In The New Republic, John Judis writes:

Almost four months after his inauguration, President Barack Obama is still riding high in the polls. According to Gallup, 66 percent of Americans approve of the job he is doing. But I expect that Obama’s popularity will begin to fall, even plummet, as the leaves turn brown. That’s not to say he is doing a bad job, but that the tasks he faces in fixing the economy remain daunting, and beyond resolution in his first year or, perhaps, even first term.

History suggests that Judis is right about the general trajectory of the president’s popularity.  Political scientists speak of the “decay curve,”  the tendency of presidential approval ratings to decline after the first few months of a new administration. The reason for the decay is straightforward:  the more decisions that a president makes, the more chances there are of alienating people.

For instance, RN’s first Gallup numbers in 1969 were 59 percent approve, 5 percent disapprove.  (That is not a typo: only five percent disapproved of his performance during his first days in office.)  By late June of 1971, the approve/disapprove ratio was a much closer 48-39 percent.

Economic conditions have a great deal to do with approval ratings.  In good times, they tend to stay high.  The boom of the 1990s buoyed Clinton’s numbers and helped him survive impeachment.  In bad times, presidential popularity plummets.  The recession of Ronald Reagan’s early presidency drove his approve/disapprove ratio to a dismal 35-56 percent in January 1983.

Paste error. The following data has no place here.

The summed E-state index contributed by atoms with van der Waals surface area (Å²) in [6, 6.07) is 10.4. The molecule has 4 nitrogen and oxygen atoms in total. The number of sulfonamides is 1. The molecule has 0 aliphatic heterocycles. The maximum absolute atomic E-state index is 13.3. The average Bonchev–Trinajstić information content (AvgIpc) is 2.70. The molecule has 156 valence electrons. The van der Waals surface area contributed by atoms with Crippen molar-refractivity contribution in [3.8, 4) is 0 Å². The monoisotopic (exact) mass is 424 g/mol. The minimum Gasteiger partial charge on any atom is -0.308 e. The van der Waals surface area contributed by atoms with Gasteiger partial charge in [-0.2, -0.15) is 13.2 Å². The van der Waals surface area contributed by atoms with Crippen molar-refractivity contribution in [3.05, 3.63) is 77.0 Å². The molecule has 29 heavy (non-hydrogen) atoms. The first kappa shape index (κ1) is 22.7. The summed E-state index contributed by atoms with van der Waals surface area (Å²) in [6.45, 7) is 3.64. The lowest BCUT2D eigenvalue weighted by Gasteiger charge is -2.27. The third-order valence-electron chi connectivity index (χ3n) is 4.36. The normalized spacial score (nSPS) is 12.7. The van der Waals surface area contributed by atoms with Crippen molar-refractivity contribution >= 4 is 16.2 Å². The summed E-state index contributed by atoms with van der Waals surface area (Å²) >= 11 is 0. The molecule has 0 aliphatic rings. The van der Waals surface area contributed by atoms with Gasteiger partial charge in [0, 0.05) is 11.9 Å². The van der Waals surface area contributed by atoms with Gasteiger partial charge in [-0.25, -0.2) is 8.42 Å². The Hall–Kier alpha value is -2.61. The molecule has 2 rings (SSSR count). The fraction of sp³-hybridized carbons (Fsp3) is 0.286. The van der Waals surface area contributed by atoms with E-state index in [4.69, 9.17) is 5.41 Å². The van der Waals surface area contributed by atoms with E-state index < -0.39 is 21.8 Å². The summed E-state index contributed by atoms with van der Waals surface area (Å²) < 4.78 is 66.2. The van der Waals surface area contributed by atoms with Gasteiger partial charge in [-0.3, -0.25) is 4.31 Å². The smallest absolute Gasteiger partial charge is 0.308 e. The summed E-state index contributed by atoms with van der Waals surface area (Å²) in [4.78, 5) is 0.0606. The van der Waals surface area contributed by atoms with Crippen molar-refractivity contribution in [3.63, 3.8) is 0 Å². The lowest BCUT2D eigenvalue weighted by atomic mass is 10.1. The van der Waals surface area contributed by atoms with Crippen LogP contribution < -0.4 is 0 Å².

Obama still enjoys the benefit of the doubt and can still blame the current economic turmoil on his predecessor.  But as Judis suggests, the public will eventually hold him accountable for the results of his policies.  In that respect, he might ponder what RN wrote about his own bold experiment with big-government economics:

What did America reap from its brief fling with economic controls?  The August 15, 1971 decision to impose them was politically necessary and immensely popular in the short run.  But in the long run I believe that it was wrong.  The piper must always be paid, and there was an unquestionably high price for tampering with the orthodox economic mechanisms.